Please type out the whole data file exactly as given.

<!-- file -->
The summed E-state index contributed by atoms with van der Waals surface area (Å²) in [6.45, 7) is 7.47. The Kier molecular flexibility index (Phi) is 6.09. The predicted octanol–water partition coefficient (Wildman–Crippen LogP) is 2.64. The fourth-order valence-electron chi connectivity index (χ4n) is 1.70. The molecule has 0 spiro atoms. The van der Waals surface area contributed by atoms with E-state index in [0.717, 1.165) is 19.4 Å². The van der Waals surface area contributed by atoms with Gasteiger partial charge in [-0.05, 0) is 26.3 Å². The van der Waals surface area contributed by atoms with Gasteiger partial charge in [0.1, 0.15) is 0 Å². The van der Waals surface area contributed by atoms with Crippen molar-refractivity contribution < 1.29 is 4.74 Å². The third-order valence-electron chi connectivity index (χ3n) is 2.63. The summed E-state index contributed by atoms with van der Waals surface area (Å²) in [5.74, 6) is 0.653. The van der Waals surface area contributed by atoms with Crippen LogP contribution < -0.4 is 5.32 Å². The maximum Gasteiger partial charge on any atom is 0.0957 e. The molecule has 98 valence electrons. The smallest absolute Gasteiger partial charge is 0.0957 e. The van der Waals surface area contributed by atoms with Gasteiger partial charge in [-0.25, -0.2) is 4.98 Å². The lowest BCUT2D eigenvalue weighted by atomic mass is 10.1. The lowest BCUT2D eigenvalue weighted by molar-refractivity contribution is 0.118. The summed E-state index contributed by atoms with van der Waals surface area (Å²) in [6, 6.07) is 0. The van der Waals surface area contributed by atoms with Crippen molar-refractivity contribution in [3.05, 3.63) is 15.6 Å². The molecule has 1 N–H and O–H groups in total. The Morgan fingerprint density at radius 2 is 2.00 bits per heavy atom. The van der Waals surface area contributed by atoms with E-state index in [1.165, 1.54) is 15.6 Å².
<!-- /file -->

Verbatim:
The summed E-state index contributed by atoms with van der Waals surface area (Å²) in [6.45, 7) is 7.47. The Kier molecular flexibility index (Phi) is 6.09. The predicted octanol–water partition coefficient (Wildman–Crippen LogP) is 2.64. The fourth-order valence-electron chi connectivity index (χ4n) is 1.70. The molecule has 0 spiro atoms. The van der Waals surface area contributed by atoms with E-state index in [0.717, 1.165) is 19.4 Å². The van der Waals surface area contributed by atoms with Gasteiger partial charge in [-0.05, 0) is 26.3 Å². The van der Waals surface area contributed by atoms with Gasteiger partial charge in [0.1, 0.15) is 0 Å². The van der Waals surface area contributed by atoms with Crippen molar-refractivity contribution < 1.29 is 4.74 Å². The third-order valence-electron chi connectivity index (χ3n) is 2.63. The summed E-state index contributed by atoms with van der Waals surface area (Å²) in [5.74, 6) is 0.653. The van der Waals surface area contributed by atoms with Crippen LogP contribution < -0.4 is 5.32 Å². The maximum Gasteiger partial charge on any atom is 0.0957 e. The molecule has 98 valence electrons. The smallest absolute Gasteiger partial charge is 0.0957 e. The van der Waals surface area contributed by atoms with Gasteiger partial charge in [-0.25, -0.2) is 4.98 Å². The lowest BCUT2D eigenvalue weighted by atomic mass is 10.1. The lowest BCUT2D eigenvalue weighted by molar-refractivity contribution is 0.118. The summed E-state index contributed by atoms with van der Waals surface area (Å²) in [6, 6.07) is 0. The van der Waals surface area contributed by atoms with Crippen molar-refractivity contribution in [3.05, 3.63) is 15.6 Å². The molecule has 1 N–H and O–H groups in total. The Morgan fingerprint density at radius 2 is 2.00 bits per heavy atom. The van der Waals surface area contributed by atoms with E-state index in [1.165, 1.54) is 15.6 Å².